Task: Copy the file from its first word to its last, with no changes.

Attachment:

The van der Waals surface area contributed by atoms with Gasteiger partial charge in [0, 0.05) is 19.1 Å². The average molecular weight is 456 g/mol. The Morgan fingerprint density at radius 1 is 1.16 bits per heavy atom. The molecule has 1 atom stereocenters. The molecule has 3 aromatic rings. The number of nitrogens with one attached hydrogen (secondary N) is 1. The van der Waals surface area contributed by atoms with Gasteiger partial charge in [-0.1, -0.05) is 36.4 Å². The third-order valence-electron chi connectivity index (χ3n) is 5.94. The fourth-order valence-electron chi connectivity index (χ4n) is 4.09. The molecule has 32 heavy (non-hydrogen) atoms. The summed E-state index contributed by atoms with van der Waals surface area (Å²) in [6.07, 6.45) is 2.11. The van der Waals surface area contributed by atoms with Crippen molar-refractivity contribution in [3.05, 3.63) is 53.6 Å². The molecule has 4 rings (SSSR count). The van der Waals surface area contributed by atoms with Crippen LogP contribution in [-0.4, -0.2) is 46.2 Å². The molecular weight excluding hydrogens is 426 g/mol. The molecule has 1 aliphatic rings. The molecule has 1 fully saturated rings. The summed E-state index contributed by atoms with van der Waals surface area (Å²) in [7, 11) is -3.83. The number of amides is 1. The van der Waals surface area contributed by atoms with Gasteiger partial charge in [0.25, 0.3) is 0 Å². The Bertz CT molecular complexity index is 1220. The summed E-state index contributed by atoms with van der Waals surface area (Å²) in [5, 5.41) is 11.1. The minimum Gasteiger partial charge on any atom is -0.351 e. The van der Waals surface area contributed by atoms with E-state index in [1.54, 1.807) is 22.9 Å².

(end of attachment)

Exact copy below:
The van der Waals surface area contributed by atoms with Gasteiger partial charge in [0, 0.05) is 19.1 Å². The average molecular weight is 456 g/mol. The Morgan fingerprint density at radius 1 is 1.16 bits per heavy atom. The molecule has 1 atom stereocenters. The molecule has 3 aromatic rings. The number of nitrogens with one attached hydrogen (secondary N) is 1. The van der Waals surface area contributed by atoms with Gasteiger partial charge in [-0.1, -0.05) is 36.4 Å². The third-order valence-electron chi connectivity index (χ3n) is 5.94. The fourth-order valence-electron chi connectivity index (χ4n) is 4.09. The molecule has 32 heavy (non-hydrogen) atoms. The summed E-state index contributed by atoms with van der Waals surface area (Å²) in [6.07, 6.45) is 2.11. The van der Waals surface area contributed by atoms with Crippen molar-refractivity contribution in [3.05, 3.63) is 53.6 Å². The molecule has 4 rings (SSSR count). The van der Waals surface area contributed by atoms with Crippen LogP contribution in [-0.4, -0.2) is 46.2 Å². The molecular weight excluding hydrogens is 426 g/mol. The molecule has 1 aliphatic rings. The molecule has 1 fully saturated rings. The summed E-state index contributed by atoms with van der Waals surface area (Å²) in [7, 11) is -3.83. The number of amides is 1. The van der Waals surface area contributed by atoms with Gasteiger partial charge in [0.25, 0.3) is 0 Å². The Bertz CT molecular complexity index is 1220. The summed E-state index contributed by atoms with van der Waals surface area (Å²) in [5, 5.41) is 11.1. The minimum Gasteiger partial charge on any atom is -0.351 e. The van der Waals surface area contributed by atoms with E-state index in [1.54, 1.807) is 22.9 Å².